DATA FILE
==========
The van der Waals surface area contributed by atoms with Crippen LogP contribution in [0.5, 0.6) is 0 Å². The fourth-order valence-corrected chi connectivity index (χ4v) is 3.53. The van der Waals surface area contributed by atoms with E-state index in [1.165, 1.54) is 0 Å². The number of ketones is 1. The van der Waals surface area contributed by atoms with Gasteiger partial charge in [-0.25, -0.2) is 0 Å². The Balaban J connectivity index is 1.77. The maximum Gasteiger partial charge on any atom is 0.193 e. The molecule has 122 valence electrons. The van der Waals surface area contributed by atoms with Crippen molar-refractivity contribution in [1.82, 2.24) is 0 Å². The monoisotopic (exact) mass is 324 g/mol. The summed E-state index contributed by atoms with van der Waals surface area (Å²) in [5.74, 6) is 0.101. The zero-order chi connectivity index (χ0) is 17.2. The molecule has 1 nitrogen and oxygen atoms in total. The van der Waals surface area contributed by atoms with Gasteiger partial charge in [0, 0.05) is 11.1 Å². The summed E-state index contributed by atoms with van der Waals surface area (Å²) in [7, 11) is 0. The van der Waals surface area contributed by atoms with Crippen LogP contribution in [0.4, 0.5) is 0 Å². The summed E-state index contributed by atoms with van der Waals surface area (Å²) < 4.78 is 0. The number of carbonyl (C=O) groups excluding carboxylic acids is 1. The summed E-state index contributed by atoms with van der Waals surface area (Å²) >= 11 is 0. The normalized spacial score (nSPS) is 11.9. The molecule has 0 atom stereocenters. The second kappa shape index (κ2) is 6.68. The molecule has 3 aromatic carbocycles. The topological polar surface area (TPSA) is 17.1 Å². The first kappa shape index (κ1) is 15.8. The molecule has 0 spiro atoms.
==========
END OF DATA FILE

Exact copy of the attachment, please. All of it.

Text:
The van der Waals surface area contributed by atoms with Crippen LogP contribution in [0.5, 0.6) is 0 Å². The fourth-order valence-corrected chi connectivity index (χ4v) is 3.53. The van der Waals surface area contributed by atoms with E-state index in [1.165, 1.54) is 0 Å². The number of ketones is 1. The van der Waals surface area contributed by atoms with Gasteiger partial charge in [-0.25, -0.2) is 0 Å². The Balaban J connectivity index is 1.77. The maximum Gasteiger partial charge on any atom is 0.193 e. The molecule has 122 valence electrons. The van der Waals surface area contributed by atoms with Crippen molar-refractivity contribution in [1.82, 2.24) is 0 Å². The monoisotopic (exact) mass is 324 g/mol. The summed E-state index contributed by atoms with van der Waals surface area (Å²) in [5.74, 6) is 0.101. The zero-order chi connectivity index (χ0) is 17.2. The molecule has 1 nitrogen and oxygen atoms in total. The van der Waals surface area contributed by atoms with Gasteiger partial charge in [0, 0.05) is 11.1 Å². The summed E-state index contributed by atoms with van der Waals surface area (Å²) in [7, 11) is 0. The van der Waals surface area contributed by atoms with Crippen LogP contribution in [0.4, 0.5) is 0 Å². The summed E-state index contributed by atoms with van der Waals surface area (Å²) < 4.78 is 0. The number of carbonyl (C=O) groups excluding carboxylic acids is 1. The summed E-state index contributed by atoms with van der Waals surface area (Å²) >= 11 is 0. The normalized spacial score (nSPS) is 11.9. The molecule has 0 atom stereocenters. The second kappa shape index (κ2) is 6.68. The molecule has 3 aromatic carbocycles. The topological polar surface area (TPSA) is 17.1 Å². The first kappa shape index (κ1) is 15.8. The molecule has 0 spiro atoms.